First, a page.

The 30 km to Kalgoorlie to Coolgardie was marked by mine haul road intersections and of course C. Y. O’Connor’s great pipeline. David’s memory of Coolgardie was as a “ghost mining town” where he stayed at the youth hostel in 1972 when hitchhiking around Australia from his hometown of Fremantle. Today kerb and channel streets with planted Western Woodland eucalypts and modern, if modest, houses have masked most of the sense of ghost town.
Our drive around town did reveal lots of empty shops, and the odd house with hand painted for sale signs for $80,000, and ¼ building blocks for $20,000. Maybe the sense of a real town rather than the ghost town in David memory, from nearly half a century ago, could be attributed to three factors. The revival of mining and grey nomad tourism were the obvious ones but perhaps the growth of the indigenous population still attached to country was another. With this growth in number has come a plethora of services and other government expenditure focused on reversing the appalling health and wellbeing indices for Indigenous Australians. The economic activity associated with what some disparaging refer to as the “aboriginal industry” is certainly a major factor keeping towns like Coolgardie alive and is perhaps one of the factors ameliorating the long established racism that has characterised white attitudes in outback Australia. Whatever the case, it seems aboriginal people and culture are, over time, reclaiming at least the harsher parts of this continent in which white people seem mostly to be temporary residents attached to extractive industries that have no future.
These thoughts were penned in a degraded but beautiful camp just out of town amongst the metallic barked gums where the remnants of past diggings were dwarfed by new open cut mines not far away.
Next morning we checked out the town first from the Lions Lookout with its relocated mining relics and spectacular moonscape of the most diverse forms and colours of earth and rock Su had ever seen; to match the amazing forms and colours of the vegetation of the eastern goldfields (all part of the Great Western Woodlands). Next we visited the building that David remembered as the youth hostel that is now the restored residence of Warden (and Magistrate) Finnerty of Coolgardie Court in the 1890s. The kind caretaker of the now National Trust museum opened early for us to look around. While noting the ingenious passive wall to lantern roof ventilation to provide relief from the searing summer heat, the evaporative food safe named after the town and the period furniture, it gradually dawned on David that the woman of the house must have been a contemporary of his maternal grandmother Pearl Myslis and that Finnerty must have been her father, Joseph Myslis’, boss in his position as “Bailiff for the Mining Warden’s Court”.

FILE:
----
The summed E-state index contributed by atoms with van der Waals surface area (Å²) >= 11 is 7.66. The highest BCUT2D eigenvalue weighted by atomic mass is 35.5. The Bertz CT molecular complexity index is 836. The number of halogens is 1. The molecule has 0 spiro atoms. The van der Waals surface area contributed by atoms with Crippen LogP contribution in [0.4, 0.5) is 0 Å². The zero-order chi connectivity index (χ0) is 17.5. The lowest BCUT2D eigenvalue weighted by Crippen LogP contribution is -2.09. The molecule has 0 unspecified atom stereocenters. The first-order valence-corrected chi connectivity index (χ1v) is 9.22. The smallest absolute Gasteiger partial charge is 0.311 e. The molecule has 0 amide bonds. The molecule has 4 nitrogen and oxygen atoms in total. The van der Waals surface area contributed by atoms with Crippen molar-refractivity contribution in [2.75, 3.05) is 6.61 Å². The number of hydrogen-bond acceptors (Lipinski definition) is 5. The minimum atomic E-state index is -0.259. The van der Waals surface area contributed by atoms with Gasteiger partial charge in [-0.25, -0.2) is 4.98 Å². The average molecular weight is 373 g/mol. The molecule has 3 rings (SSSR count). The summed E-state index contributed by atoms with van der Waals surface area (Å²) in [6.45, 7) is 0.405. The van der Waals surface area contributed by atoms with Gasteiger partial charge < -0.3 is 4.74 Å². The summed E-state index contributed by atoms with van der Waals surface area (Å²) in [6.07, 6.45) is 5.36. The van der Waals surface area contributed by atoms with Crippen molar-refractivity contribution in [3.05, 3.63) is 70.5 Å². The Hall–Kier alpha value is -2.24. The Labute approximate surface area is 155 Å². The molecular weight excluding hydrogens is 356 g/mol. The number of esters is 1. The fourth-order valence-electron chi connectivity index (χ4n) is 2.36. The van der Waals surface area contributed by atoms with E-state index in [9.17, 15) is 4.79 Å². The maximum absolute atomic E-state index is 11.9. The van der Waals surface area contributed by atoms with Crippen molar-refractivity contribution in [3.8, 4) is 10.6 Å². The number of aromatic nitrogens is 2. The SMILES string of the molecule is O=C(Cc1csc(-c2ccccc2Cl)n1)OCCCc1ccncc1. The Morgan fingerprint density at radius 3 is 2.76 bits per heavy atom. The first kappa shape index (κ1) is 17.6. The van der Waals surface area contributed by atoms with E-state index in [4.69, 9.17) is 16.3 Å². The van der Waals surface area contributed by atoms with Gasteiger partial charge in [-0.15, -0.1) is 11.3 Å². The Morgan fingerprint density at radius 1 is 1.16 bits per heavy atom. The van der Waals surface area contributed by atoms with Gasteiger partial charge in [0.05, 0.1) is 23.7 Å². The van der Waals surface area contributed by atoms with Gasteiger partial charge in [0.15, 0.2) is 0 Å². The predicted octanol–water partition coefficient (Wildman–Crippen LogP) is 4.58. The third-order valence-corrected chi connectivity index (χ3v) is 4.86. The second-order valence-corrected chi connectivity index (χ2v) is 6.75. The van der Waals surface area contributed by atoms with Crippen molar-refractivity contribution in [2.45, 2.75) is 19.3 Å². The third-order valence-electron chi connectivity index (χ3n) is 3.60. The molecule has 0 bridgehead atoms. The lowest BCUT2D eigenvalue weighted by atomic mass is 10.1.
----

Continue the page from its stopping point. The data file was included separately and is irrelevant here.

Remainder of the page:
The massive goal, post office and registrar’s office in the main street seemed as regal as in memory. Before becoming the bailiff Joseph Myslis had run a grocery business in a tent assisted by his teenage daughter. In 1903 the family moved to Government House in Perth where Joseph was clerical assistant. It seemed to David that in living at Government House Pearl became used to the finer aspect of gold boom Perth around the coattails of the emerging colonial nouveau riche.
The helpful women on the desk in the Court House museum checked the records for relatives. This lead us to visiting the cemetery where from 1894 to 1900 there were 1000 internments, most under 30, many children and babies, from the typhoid epidemics. We checked out the graves in the Jewish section that contain at least one Myslis relative and the Afghan section that, like the Jewish section included modern restorations.
After a coffee at the pub, a natter with locals and the publican, we headed west to Southern Cross where the great clearings of the WA wheatbelt start to replace the woodlands. The empty shop index seemed as bad as Norseman. It seemed like broadacre cropping wasn’t sustaining towns against the onslaught of centralisation and the internet any better than mining. In the land of crops and fences, the choices for campsites were fewer and the name Moorine Rock sounded good. Google Maps showed it as just off the highway but while checking the phone on the side of a dirt road a friendly bloke in a mining vehicle asked if we were looking for Moorine Rock which he informed us was just 15km down the road next to his place. We followed the dispersing cloud of dust down roads between green crops, pastures, large salmon gums and wandoos, got lost at one point at which Su spat the dummy about this being a ridiculous search while David doggedly followed his intuition, eventually turning at a small sign saying Hunts Soak with the outline of a large long monolith against the dusk sky. We had found the place that was going to be our last great bush camp before getting back to civilisation (as David’s mother was prone to say after being in the bush).
Next morning Su stayed in bed and it became clear that two days in York was being replaced by two days at Moorine Rock. We both did housekeeping and repair catch up, explored the micro and macro landscapes, David went crazy with photography and Su’s mood lifted and floated away as she connected to the spirit of this place. Light rain overnight refilled the pools on the Rock allowing us to collect good potable water without having to consume the chlorinated stuff we got at Kalgoorlie, while conserving the last of our Melrose rainwater for drinking. Moorine Rock is marked primarily by the reconstruction of a stone well dug by Hunt, the explorer to whom the local Noongar people gave a visitors welcome in 1864 without understanding the onslaught that was coming with white people finding gold to the east.
Heading west into the high rainfall heart of the wheat belt, we checked out Merredin, relatively prosperous service centre, photographed yet another incredible planted Sugar Gum (from 1920 and 50 m tall in 1986). The seed was without doubt from the southern Flinders provenance we had been visiting the week before. As is so often the case, Sugar Gum exhibits what foresters call “exotic vigour” growing better away from home territory.